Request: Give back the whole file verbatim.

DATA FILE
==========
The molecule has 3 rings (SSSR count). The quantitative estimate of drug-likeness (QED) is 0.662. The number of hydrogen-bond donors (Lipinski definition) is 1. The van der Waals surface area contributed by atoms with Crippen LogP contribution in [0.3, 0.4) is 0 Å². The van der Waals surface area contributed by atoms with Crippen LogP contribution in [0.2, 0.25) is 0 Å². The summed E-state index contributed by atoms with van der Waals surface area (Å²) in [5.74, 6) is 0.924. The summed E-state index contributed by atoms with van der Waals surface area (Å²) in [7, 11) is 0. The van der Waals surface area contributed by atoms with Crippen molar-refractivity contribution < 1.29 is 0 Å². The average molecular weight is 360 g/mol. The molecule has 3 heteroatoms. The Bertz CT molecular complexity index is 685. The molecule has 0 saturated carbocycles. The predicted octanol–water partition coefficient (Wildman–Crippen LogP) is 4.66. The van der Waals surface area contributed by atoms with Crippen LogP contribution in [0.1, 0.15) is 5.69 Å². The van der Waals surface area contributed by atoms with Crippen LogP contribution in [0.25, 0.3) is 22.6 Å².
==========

The molecule has 3 rings (SSSR count). The quantitative estimate of drug-likeness (QED) is 0.662. The number of hydrogen-bond donors (Lipinski definition) is 1. The van der Waals surface area contributed by atoms with Crippen LogP contribution in [0.3, 0.4) is 0 Å². The van der Waals surface area contributed by atoms with Crippen LogP contribution in [0.2, 0.25) is 0 Å². The summed E-state index contributed by atoms with van der Waals surface area (Å²) in [5.74, 6) is 0.924. The summed E-state index contributed by atoms with van der Waals surface area (Å²) in [7, 11) is 0. The van der Waals surface area contributed by atoms with Crippen molar-refractivity contribution < 1.29 is 0 Å². The average molecular weight is 360 g/mol. The molecule has 3 heteroatoms. The Bertz CT molecular complexity index is 685. The molecule has 0 saturated carbocycles. The predicted octanol–water partition coefficient (Wildman–Crippen LogP) is 4.66. The van der Waals surface area contributed by atoms with Crippen LogP contribution in [0.1, 0.15) is 5.69 Å². The van der Waals surface area contributed by atoms with Crippen LogP contribution in [0.25, 0.3) is 22.6 Å².